The Bible is full of reminders to fear God, and I think for most of my life I’ve heard that the kind of fear expected from Christians is really a kind of awe of his greatness and power. You aren’t supposed to be scared of God, in other words.
But today, our sermon was on the story of Ananias and Sapphira from Acts 5. You probably know it, but it just takes a moment to read (ESV),
But a man named Ananias, with his wife Sapphira, sold a piece of property, and with his wife’s knowledge he kept back for himself some of the proceeds and brought only a part of it and laid it at the apostles’ feet. But Peter said, “Ananias, why has Satan filled your heart to lie to the Holy Spirit and to keep back for yourself part of the proceeds of the land? While it remained unsold, did it not remain your own? And after it was sold, was it not at your disposal? Why is it that you have contrived this deed in your heart? You have not lied to man but to God.” When Ananias heard these words, he fell down and breathed his last. And great fear came upon all who heard of it. The young men rose and wrapped him up and carried him out and buried him.
After an interval of about three hours his wife came in, not knowing what had happened. And Peter said to her, “Tell me whether you sold the land for so much.” And she said, “Yes, for so much.” But Peter said to her, “How is it that you have agreed together to test the Spirit of the Lord? Behold, the feet of those who have buried your husband are at the door, and they will carry you out.” Immediately she fell down at his feet and breathed her last. When the young men came in they found her dead, and they carried her out and buried her beside her husband. And great fear came upon the whole church and upon all who heard of these things.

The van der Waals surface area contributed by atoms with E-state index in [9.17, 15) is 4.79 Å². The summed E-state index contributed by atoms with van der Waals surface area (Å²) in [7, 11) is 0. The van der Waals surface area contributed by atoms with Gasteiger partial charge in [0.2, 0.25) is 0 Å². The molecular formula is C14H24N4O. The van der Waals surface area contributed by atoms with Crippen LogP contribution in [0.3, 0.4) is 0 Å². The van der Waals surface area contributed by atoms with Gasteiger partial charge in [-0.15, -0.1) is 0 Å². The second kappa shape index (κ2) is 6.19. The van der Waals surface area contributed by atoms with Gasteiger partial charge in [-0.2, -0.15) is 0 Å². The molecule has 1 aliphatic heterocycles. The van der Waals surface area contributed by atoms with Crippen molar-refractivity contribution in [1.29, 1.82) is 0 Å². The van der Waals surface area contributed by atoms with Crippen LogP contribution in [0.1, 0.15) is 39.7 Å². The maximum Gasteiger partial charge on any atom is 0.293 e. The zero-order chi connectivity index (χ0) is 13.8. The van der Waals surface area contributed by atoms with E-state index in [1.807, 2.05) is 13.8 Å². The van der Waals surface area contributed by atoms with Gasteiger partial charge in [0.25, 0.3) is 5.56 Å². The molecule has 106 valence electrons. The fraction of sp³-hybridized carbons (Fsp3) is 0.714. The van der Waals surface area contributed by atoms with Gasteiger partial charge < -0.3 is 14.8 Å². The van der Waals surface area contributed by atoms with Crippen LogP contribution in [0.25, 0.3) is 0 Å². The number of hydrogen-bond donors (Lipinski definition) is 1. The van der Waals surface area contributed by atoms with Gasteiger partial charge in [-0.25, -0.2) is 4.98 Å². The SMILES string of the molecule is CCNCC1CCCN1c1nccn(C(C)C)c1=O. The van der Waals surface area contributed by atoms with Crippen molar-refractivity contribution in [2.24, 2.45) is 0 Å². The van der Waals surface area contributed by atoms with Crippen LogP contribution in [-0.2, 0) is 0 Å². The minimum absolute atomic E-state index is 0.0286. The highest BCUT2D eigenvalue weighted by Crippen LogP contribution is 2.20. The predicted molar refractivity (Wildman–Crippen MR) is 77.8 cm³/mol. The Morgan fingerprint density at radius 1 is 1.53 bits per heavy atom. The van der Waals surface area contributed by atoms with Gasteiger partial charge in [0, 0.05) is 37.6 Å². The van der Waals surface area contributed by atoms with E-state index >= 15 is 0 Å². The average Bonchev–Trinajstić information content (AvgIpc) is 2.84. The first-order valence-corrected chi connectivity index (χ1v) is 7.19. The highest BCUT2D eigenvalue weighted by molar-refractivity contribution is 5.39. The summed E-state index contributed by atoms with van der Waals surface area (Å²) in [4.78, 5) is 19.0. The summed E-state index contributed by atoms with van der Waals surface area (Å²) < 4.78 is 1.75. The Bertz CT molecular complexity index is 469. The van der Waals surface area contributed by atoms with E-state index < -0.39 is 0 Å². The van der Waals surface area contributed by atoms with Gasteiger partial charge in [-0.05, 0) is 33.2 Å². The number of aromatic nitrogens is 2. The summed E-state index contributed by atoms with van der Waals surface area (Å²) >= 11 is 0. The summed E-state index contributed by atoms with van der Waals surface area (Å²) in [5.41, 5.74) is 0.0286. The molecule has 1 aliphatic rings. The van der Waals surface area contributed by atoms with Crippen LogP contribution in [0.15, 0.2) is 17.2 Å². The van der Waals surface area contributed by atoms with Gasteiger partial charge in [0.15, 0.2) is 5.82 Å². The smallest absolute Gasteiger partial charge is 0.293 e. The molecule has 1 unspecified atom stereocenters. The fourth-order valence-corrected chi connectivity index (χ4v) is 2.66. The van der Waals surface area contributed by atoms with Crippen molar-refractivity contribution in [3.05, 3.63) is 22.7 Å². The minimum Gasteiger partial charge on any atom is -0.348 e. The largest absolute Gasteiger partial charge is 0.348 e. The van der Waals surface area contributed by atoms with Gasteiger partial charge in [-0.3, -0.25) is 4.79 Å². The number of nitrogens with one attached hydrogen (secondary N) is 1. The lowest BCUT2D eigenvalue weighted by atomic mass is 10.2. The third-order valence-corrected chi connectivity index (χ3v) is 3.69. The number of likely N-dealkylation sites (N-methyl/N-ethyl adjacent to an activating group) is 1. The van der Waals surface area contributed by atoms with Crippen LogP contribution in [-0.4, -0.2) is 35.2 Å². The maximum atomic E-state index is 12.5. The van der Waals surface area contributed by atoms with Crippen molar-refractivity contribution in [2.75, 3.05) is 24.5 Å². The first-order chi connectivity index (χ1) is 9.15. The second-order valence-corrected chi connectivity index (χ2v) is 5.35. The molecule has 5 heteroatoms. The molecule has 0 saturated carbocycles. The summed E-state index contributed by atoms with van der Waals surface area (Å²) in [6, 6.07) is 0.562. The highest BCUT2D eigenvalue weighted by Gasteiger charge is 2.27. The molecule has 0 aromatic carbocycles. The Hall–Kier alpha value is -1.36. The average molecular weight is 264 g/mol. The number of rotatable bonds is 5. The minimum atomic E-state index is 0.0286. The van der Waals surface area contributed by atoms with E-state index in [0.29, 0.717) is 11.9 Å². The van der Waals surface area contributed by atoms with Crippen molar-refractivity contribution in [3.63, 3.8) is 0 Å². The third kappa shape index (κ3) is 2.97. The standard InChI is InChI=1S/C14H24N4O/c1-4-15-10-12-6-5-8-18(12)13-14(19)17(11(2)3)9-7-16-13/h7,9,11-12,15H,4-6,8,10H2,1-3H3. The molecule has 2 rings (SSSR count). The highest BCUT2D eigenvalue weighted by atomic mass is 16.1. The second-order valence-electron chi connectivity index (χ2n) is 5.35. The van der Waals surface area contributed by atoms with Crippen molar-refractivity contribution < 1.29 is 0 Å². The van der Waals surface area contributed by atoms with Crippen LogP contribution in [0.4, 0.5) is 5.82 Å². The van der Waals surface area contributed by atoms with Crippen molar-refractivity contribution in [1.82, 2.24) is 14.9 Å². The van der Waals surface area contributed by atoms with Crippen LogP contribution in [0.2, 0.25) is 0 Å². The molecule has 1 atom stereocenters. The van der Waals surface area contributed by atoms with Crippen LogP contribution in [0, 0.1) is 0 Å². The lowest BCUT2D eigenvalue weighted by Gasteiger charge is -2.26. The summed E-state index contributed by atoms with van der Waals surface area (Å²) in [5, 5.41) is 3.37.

“And great fear came upon all” – you read a story like that and you think, I bet these people were quite literally afraid. And it wasn’t an unreasonable fear – you’re scared of tigers because they might eat you. Fear of danger is a good thing. As to God, in the words of CS Lewis (speaking of Aslan), of course he isn’t safe! He is not a person to be trifled with (or, in this instance, lied to).
Maybe I’m just suffering from linguistic confusion. I looked up the definition of awe, “a feeling of amazement and respect mixed with fear that is often coupled with a feeling of personal insignificance or powerlessness”. Actually, that sounds right, I just don’t think that’s how many people use or understand the word today. I could easily imagine someone saying they were in awe of a Hollywood celebrity – but there is no fear there, they have no real power over you. God does.